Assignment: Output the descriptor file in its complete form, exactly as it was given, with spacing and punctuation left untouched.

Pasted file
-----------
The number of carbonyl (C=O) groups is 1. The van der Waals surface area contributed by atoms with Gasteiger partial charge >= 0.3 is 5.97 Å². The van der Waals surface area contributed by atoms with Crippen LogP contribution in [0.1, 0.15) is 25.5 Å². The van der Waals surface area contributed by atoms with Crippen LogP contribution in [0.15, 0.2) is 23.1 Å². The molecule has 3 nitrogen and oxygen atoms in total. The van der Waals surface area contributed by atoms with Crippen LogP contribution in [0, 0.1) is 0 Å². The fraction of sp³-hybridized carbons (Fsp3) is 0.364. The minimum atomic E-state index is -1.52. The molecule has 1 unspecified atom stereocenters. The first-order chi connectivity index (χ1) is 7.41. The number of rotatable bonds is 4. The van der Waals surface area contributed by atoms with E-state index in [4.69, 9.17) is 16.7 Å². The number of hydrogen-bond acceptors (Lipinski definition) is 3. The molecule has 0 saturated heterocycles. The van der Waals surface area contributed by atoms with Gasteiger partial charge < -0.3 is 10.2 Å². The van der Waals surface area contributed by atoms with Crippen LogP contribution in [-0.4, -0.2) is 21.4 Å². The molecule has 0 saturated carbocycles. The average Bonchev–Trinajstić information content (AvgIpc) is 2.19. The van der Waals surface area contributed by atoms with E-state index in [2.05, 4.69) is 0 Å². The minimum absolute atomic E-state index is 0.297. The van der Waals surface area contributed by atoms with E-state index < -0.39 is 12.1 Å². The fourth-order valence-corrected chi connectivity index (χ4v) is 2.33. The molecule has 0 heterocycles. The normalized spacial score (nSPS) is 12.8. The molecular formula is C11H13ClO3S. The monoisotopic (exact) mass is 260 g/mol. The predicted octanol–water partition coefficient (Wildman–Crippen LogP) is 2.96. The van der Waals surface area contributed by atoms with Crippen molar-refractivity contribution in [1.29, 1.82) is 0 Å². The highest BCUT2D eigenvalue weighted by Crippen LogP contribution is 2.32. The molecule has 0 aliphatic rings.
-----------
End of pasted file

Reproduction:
The number of carbonyl (C=O) groups is 1. The van der Waals surface area contributed by atoms with Gasteiger partial charge >= 0.3 is 5.97 Å². The van der Waals surface area contributed by atoms with Crippen LogP contribution in [0.1, 0.15) is 25.5 Å². The van der Waals surface area contributed by atoms with Crippen LogP contribution in [0.15, 0.2) is 23.1 Å². The molecule has 3 nitrogen and oxygen atoms in total. The van der Waals surface area contributed by atoms with Crippen LogP contribution in [0, 0.1) is 0 Å². The fraction of sp³-hybridized carbons (Fsp3) is 0.364. The minimum atomic E-state index is -1.52. The molecule has 1 unspecified atom stereocenters. The first-order chi connectivity index (χ1) is 7.41. The number of rotatable bonds is 4. The van der Waals surface area contributed by atoms with E-state index in [4.69, 9.17) is 16.7 Å². The number of hydrogen-bond acceptors (Lipinski definition) is 3. The molecule has 0 saturated heterocycles. The van der Waals surface area contributed by atoms with Gasteiger partial charge < -0.3 is 10.2 Å². The van der Waals surface area contributed by atoms with Crippen LogP contribution in [-0.4, -0.2) is 21.4 Å². The molecule has 0 saturated carbocycles. The average Bonchev–Trinajstić information content (AvgIpc) is 2.19. The van der Waals surface area contributed by atoms with E-state index in [2.05, 4.69) is 0 Å². The minimum absolute atomic E-state index is 0.297. The van der Waals surface area contributed by atoms with E-state index < -0.39 is 12.1 Å². The fourth-order valence-corrected chi connectivity index (χ4v) is 2.33. The molecule has 0 heterocycles. The normalized spacial score (nSPS) is 12.8. The molecular formula is C11H13ClO3S. The monoisotopic (exact) mass is 260 g/mol. The predicted octanol–water partition coefficient (Wildman–Crippen LogP) is 2.96. The van der Waals surface area contributed by atoms with Crippen molar-refractivity contribution in [1.29, 1.82) is 0 Å². The highest BCUT2D eigenvalue weighted by Crippen LogP contribution is 2.32. The molecule has 0 aliphatic rings.